Map of 1889 Sewers in Minneapolis

The Latest from Historyapolis: Why Sewers are Great

Today’s Historyapolis blog post was contributed by Kevin Ehrman-Solberg, a senior history major at Augsburg College. 

This 1889 maps shows the sewer system of Minneapolis. Today Minneapolitans take safe drinking water and flushing toilets for granted. During the Gilded Age, however, city-dwellers were not so fortunate. Like cities around the world, Minneapolis was grappling with the consequences of unprecedented urbanization. And one of the most pressing problems of this new human density was the question of waste. Cities had to figure out what to do with their often overwhelming supply of excrement.

Map of 1889 Sewers in Minneapolis

Map of 1889 Sewers in Minneapolis

One of the fastest growing cities in the county, Minneapolis only had 2.57 miles of sewers at the beginning of the 1880s. As a result, human waste literally filled the streets.

This was unpleasant. But it was also dangerous. In 1881, 1893 and again in 1897, the city endured epidemics of typhoid, a water-borne illness that spread when sewage and drinking water intermingled. According to the Annual Report of the Board of Health, 1897 alone saw 1,534 reported cases and 148 deaths.

The city responded to these public health crises with a sewer-building campaign. By 1890, the city had 63.5 miles of sewers, which this map shows stretching to Lyndale Avenue and Lake Street in the south and to Broadway street on the city’s north side. But this growing system still had some fundamental flaws, at least from perspective of public health. In 1889 Minneapolis Chief Engineer, Andrew Rinker, recommended dumping the sewer lines into Basset’s Creek as this would deposit  “the sewage into the[Mississippi] river above the falls.” Unfortunately, the intake point for the city’s water supply was right next to the sewage outfall and lay “in the midst of that part of the stream polluted by a large share of the city’s sewage.”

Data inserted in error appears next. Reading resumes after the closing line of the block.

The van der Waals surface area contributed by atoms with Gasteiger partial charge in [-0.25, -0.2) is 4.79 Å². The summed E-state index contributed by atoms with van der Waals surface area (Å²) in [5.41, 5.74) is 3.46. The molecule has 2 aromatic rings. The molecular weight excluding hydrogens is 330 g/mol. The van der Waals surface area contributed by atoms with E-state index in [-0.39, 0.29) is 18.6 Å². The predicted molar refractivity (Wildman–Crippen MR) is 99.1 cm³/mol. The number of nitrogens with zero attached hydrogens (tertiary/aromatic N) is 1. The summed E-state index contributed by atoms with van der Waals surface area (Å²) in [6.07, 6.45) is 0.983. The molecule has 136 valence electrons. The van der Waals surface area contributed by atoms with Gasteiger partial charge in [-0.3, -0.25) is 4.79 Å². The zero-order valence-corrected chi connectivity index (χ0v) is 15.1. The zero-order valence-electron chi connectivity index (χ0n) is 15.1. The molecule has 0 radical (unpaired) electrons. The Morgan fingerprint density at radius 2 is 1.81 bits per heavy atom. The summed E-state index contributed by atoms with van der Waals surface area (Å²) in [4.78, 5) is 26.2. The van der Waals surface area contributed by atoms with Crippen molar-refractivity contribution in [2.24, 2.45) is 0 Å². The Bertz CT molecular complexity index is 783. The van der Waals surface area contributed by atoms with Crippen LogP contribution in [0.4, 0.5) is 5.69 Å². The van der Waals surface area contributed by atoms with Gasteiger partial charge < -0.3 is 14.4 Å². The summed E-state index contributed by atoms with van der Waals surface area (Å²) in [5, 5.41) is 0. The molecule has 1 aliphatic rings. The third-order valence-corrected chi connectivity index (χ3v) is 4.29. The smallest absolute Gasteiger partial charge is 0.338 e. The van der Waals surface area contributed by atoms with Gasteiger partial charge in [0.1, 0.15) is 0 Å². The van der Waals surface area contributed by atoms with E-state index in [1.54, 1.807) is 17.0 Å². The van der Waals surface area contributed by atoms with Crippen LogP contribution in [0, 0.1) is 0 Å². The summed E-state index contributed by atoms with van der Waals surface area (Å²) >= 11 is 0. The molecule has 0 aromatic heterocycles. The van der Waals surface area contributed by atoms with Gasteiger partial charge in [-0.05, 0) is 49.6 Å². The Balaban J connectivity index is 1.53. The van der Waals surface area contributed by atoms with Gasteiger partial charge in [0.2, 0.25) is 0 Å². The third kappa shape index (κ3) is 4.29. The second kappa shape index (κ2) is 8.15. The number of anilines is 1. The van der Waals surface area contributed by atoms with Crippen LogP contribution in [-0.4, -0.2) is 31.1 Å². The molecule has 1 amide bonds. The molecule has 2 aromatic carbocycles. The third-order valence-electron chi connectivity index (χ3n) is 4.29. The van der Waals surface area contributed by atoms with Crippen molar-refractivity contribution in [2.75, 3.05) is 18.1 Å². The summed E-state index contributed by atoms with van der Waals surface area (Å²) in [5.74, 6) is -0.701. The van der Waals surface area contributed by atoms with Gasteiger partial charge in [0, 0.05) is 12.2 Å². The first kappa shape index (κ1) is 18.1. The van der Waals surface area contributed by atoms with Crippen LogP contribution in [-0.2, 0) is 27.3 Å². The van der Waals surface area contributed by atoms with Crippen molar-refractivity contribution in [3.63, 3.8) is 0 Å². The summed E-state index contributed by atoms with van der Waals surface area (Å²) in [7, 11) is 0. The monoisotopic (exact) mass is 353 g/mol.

In 1897, the city partially solved the water problem by relocating the water intake to the North Side pumping station. This new location was “situated above and beyond the great avenues of pollution.” However, as this map shows, the city’s sewer and water systems were still incomplete. By the turn of the century, many residents still relied on “privies” (private sewers) and surface wells.

This reliance could have dire health consequences. The Minneapolis Department of Health report for 1900 stated, in regard to recurring typhoid outbreaks, that “well water, infected by drainage from privy vaults or cess-pools, is the medium by which the malady is conveyed.” Indeed, the same report states that “by far, the majority of the contagious diseases and deaths occur in those districts which are supplied with well water.” The use of wells were especially common in the city’s poorer districts, such as Bohemian Flats.

Not only was the water delivery system incomplete, the North Side pumping station delivered untreated water from the Mississippi to Minneapolis residents well in to the 20th century. It was not until  1911 that the city began treating all municipal water with hypochlorite. The number of reported typhoid cases plummeted from 1,252 in 1910 to 290.

In the 1920s, the city still co-mingled its storm and sanitary sewer systems. As a result, raw waste was flushed into the Mississippi River. The city’s first wastewater treatment plant began operating in 1938. And it was during the decade of the Works Progress Administration that the city could finally get its sewer and water infrastructure aligned with its population. Today, the old sewage outfalls that line the Mississippi have been converted to storm drains.

Quotes and material for this post are drawn from the Proceedings of the City Council and the Annual Reports of the City of Minneapolis, 1889-1912. The map is taken from the 1889 Annual Reports. Thanks to Ted Hathaway at Hennepin County Special Collections for digitizing these maps for Historyapolis.

About Kirsten Delegard

Kirsten Delegard is the director of the Historyapolis Project in the history department at Augsburg College. For more information about this effort to make the city's history more accessible for a broad audience, check out our website at Or "like" the Historyapolis Project on Facebook.